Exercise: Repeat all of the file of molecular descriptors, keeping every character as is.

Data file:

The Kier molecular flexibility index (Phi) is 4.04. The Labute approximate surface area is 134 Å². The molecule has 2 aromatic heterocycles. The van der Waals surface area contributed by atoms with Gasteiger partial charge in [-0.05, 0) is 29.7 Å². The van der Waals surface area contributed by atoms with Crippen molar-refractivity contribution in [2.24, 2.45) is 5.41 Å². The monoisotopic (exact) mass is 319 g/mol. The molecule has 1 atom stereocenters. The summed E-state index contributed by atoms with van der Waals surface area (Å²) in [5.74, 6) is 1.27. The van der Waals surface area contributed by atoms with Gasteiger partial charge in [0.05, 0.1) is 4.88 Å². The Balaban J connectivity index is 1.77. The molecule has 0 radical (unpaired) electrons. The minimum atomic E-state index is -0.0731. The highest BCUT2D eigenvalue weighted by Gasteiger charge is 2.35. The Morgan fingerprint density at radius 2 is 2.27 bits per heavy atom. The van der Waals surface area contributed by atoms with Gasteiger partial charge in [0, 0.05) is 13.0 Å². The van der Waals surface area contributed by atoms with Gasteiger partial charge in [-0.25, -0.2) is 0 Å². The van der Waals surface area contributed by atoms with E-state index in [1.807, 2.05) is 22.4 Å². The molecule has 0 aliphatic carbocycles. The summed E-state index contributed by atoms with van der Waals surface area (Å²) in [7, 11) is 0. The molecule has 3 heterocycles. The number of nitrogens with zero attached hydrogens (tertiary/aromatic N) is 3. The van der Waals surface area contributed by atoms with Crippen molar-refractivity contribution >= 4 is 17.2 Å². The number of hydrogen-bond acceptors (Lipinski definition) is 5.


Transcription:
The Kier molecular flexibility index (Phi) is 4.04. The Labute approximate surface area is 134 Å². The molecule has 2 aromatic heterocycles. The van der Waals surface area contributed by atoms with Gasteiger partial charge in [-0.05, 0) is 29.7 Å². The van der Waals surface area contributed by atoms with Crippen molar-refractivity contribution in [2.24, 2.45) is 5.41 Å². The monoisotopic (exact) mass is 319 g/mol. The molecule has 1 atom stereocenters. The summed E-state index contributed by atoms with van der Waals surface area (Å²) in [5.74, 6) is 1.27. The van der Waals surface area contributed by atoms with Gasteiger partial charge in [0.05, 0.1) is 4.88 Å². The Balaban J connectivity index is 1.77. The molecule has 0 radical (unpaired) electrons. The minimum atomic E-state index is -0.0731. The highest BCUT2D eigenvalue weighted by Gasteiger charge is 2.35. The Morgan fingerprint density at radius 2 is 2.27 bits per heavy atom. The van der Waals surface area contributed by atoms with Gasteiger partial charge in [0, 0.05) is 13.0 Å². The van der Waals surface area contributed by atoms with Gasteiger partial charge in [-0.25, -0.2) is 0 Å². The van der Waals surface area contributed by atoms with E-state index in [1.807, 2.05) is 22.4 Å². The molecule has 0 aliphatic carbocycles. The summed E-state index contributed by atoms with van der Waals surface area (Å²) in [7, 11) is 0. The molecule has 3 heterocycles. The number of nitrogens with zero attached hydrogens (tertiary/aromatic N) is 3. The van der Waals surface area contributed by atoms with Crippen molar-refractivity contribution >= 4 is 17.2 Å². The number of hydrogen-bond acceptors (Lipinski definition) is 5.